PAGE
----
'"Affluence" and the Left in Britain, c.1958-1974'
|dc.description.abstract||Accounts of British politics in the 1950s and 1960s have hitherto treated ‘affluence’ as a socio-economic condition to which political thinkers and actors responded, with varying degrees of success. This article suggests that closer attention to contemporary usage demonstrates instead that ‘affluence’ constituted a conceptual field in which many of the Left’s crucial ideological and strategic battles were fought during the 1960s. It identifies four distinct usages of the term in Labour discourse following the 1959 election, which were synthesised into a critique of the Conservative Government in the early 1960s, and demonstrates how ‘affluence’ was later turned against the Wilson administrations by their critics on the left. Re-thinking the history of ‘affluence’ in this way sheds new light upon the re-alignment of Labour politics after 1970, with its renewed emphasis upon redistribution and working-class interests; and demonstrates how the meaning of ‘affluence’ came to be fixed in historical usage such that its significance for contemporaries, and its influence upon the course of Labour politics, have hitherto been imperfectly understood.|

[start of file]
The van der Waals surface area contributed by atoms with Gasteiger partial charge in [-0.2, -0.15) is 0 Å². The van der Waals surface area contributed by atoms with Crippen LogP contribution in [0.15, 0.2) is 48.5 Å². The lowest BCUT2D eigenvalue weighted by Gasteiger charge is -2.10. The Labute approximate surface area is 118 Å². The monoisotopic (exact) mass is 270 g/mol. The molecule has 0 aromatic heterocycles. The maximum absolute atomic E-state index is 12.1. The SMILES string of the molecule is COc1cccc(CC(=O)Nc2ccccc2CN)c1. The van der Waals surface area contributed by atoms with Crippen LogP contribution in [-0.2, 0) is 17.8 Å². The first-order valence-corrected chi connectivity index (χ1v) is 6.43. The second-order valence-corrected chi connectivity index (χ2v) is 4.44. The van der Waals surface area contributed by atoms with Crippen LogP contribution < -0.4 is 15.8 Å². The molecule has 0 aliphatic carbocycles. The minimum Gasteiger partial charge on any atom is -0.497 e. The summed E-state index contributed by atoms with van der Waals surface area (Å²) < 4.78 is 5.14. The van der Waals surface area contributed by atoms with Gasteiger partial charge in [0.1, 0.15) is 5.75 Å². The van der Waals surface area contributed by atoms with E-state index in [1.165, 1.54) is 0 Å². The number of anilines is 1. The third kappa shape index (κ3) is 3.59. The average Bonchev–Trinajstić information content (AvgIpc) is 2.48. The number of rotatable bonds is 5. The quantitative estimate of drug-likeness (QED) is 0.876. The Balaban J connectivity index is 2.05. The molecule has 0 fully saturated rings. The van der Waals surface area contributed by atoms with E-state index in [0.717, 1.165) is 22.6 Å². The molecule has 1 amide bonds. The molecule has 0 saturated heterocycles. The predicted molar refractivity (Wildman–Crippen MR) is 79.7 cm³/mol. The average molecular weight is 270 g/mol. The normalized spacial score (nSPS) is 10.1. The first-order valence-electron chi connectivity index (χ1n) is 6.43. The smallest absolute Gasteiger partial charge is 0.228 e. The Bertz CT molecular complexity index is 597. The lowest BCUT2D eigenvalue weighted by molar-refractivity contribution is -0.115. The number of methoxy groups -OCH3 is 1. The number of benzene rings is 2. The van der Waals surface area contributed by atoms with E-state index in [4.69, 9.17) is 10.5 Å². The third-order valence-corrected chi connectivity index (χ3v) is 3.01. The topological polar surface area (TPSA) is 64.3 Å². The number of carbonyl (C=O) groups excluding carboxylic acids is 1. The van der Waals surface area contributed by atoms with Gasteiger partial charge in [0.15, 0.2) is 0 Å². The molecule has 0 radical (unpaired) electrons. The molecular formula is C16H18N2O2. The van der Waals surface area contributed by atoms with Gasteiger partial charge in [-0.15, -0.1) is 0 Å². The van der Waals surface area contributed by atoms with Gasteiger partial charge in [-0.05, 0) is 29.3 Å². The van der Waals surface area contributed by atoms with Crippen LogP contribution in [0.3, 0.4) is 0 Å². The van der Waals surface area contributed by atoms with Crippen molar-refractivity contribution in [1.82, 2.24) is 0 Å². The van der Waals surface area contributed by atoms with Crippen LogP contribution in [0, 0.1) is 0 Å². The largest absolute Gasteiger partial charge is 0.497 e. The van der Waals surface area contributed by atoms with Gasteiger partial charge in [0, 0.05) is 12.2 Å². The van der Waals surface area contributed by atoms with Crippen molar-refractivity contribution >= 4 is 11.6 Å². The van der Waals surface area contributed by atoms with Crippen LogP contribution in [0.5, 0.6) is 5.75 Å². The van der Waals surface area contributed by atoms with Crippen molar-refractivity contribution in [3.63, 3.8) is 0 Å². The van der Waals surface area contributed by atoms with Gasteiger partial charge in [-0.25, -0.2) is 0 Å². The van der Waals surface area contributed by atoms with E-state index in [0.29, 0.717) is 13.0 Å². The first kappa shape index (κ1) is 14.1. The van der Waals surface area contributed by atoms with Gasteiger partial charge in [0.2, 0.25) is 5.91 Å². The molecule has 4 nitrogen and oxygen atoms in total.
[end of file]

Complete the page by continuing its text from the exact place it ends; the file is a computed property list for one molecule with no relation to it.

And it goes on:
|dc.title||'"Affluence" and the Left in Britain, c.1958-1974'||en|
|prism.publicationName||English Historical Review||en|
Files in this item
This item appears in the following Collection(s)
Cambridge University Research Outputs
Research outputs of the University of Cambridge